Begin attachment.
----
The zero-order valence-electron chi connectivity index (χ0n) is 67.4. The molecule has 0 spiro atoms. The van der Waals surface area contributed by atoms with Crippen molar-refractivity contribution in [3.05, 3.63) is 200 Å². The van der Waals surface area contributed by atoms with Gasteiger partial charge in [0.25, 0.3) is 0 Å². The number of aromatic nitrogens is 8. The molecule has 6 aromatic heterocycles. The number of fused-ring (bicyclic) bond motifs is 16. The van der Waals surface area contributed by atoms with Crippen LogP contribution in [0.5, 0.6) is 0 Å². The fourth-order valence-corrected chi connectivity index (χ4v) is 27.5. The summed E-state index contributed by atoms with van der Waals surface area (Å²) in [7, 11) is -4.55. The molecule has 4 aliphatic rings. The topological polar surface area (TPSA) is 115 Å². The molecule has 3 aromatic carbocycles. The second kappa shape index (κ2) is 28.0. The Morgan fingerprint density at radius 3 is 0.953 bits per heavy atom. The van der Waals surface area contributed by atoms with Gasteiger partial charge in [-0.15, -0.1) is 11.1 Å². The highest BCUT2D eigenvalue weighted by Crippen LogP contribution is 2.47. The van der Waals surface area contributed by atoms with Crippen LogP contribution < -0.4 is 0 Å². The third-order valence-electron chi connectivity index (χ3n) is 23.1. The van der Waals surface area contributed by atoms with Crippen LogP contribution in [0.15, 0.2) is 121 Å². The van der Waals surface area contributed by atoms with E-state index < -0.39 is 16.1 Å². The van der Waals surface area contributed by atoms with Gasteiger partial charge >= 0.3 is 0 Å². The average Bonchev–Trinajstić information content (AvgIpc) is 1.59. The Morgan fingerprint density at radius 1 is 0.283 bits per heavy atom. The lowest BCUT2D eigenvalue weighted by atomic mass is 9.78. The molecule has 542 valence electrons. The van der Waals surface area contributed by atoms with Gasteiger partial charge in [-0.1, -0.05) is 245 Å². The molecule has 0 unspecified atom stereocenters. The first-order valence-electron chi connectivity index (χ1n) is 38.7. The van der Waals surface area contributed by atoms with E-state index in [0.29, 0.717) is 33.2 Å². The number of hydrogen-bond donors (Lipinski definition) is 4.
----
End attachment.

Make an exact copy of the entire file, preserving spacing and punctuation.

The zero-order valence-electron chi connectivity index (χ0n) is 67.4. The molecule has 0 spiro atoms. The van der Waals surface area contributed by atoms with Crippen molar-refractivity contribution in [3.05, 3.63) is 200 Å². The van der Waals surface area contributed by atoms with Gasteiger partial charge in [0.25, 0.3) is 0 Å². The number of aromatic nitrogens is 8. The molecule has 6 aromatic heterocycles. The number of fused-ring (bicyclic) bond motifs is 16. The van der Waals surface area contributed by atoms with Crippen LogP contribution in [0.5, 0.6) is 0 Å². The fourth-order valence-corrected chi connectivity index (χ4v) is 27.5. The summed E-state index contributed by atoms with van der Waals surface area (Å²) in [7, 11) is -4.55. The molecule has 4 aliphatic rings. The topological polar surface area (TPSA) is 115 Å². The molecule has 3 aromatic carbocycles. The second kappa shape index (κ2) is 28.0. The Morgan fingerprint density at radius 3 is 0.953 bits per heavy atom. The van der Waals surface area contributed by atoms with Gasteiger partial charge in [-0.15, -0.1) is 11.1 Å². The highest BCUT2D eigenvalue weighted by Crippen LogP contribution is 2.47. The van der Waals surface area contributed by atoms with Crippen LogP contribution < -0.4 is 0 Å². The third-order valence-electron chi connectivity index (χ3n) is 23.1. The van der Waals surface area contributed by atoms with Crippen LogP contribution in [0.15, 0.2) is 121 Å². The van der Waals surface area contributed by atoms with E-state index < -0.39 is 16.1 Å². The van der Waals surface area contributed by atoms with Gasteiger partial charge >= 0.3 is 0 Å². The average Bonchev–Trinajstić information content (AvgIpc) is 1.59. The Morgan fingerprint density at radius 1 is 0.283 bits per heavy atom. The lowest BCUT2D eigenvalue weighted by atomic mass is 9.78. The molecule has 542 valence electrons. The van der Waals surface area contributed by atoms with Gasteiger partial charge in [-0.1, -0.05) is 245 Å². The molecule has 0 unspecified atom stereocenters. The first-order valence-electron chi connectivity index (χ1n) is 38.7. The van der Waals surface area contributed by atoms with E-state index in [0.29, 0.717) is 33.2 Å². The number of hydrogen-bond donors (Lipinski definition) is 4.